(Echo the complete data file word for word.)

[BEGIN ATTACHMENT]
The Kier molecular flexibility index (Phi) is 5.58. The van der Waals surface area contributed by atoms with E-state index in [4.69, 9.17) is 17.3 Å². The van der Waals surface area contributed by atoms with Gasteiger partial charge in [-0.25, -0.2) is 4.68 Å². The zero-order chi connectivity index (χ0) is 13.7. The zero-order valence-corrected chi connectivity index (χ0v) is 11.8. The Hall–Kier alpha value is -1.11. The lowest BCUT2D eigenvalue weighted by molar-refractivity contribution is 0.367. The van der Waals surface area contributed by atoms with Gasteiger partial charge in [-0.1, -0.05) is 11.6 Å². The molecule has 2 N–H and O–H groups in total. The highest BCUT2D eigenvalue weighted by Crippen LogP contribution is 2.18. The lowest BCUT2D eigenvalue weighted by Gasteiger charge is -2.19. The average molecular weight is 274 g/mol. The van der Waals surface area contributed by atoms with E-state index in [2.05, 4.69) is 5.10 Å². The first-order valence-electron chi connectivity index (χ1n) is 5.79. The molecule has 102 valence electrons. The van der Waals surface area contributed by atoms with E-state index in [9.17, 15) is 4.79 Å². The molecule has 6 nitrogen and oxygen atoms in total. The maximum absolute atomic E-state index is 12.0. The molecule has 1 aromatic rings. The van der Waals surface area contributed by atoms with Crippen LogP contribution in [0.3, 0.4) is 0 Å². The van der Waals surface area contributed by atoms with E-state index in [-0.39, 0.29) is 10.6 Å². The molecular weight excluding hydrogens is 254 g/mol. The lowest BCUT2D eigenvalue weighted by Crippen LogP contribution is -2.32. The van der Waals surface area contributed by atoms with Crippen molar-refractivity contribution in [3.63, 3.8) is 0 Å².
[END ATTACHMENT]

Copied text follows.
The Kier molecular flexibility index (Phi) is 5.58. The van der Waals surface area contributed by atoms with E-state index in [4.69, 9.17) is 17.3 Å². The van der Waals surface area contributed by atoms with Gasteiger partial charge in [-0.25, -0.2) is 4.68 Å². The zero-order chi connectivity index (χ0) is 13.7. The zero-order valence-corrected chi connectivity index (χ0v) is 11.8. The Hall–Kier alpha value is -1.11. The lowest BCUT2D eigenvalue weighted by molar-refractivity contribution is 0.367. The van der Waals surface area contributed by atoms with Gasteiger partial charge in [-0.1, -0.05) is 11.6 Å². The molecule has 2 N–H and O–H groups in total. The highest BCUT2D eigenvalue weighted by Crippen LogP contribution is 2.18. The lowest BCUT2D eigenvalue weighted by Gasteiger charge is -2.19. The average molecular weight is 274 g/mol. The van der Waals surface area contributed by atoms with E-state index in [2.05, 4.69) is 5.10 Å². The first-order valence-electron chi connectivity index (χ1n) is 5.79. The molecule has 102 valence electrons. The van der Waals surface area contributed by atoms with E-state index in [9.17, 15) is 4.79 Å². The molecule has 6 nitrogen and oxygen atoms in total. The maximum absolute atomic E-state index is 12.0. The molecule has 1 aromatic rings. The van der Waals surface area contributed by atoms with Crippen LogP contribution in [0.3, 0.4) is 0 Å². The van der Waals surface area contributed by atoms with E-state index in [-0.39, 0.29) is 10.6 Å². The molecular weight excluding hydrogens is 254 g/mol. The lowest BCUT2D eigenvalue weighted by Crippen LogP contribution is -2.32. The van der Waals surface area contributed by atoms with Crippen molar-refractivity contribution in [3.63, 3.8) is 0 Å².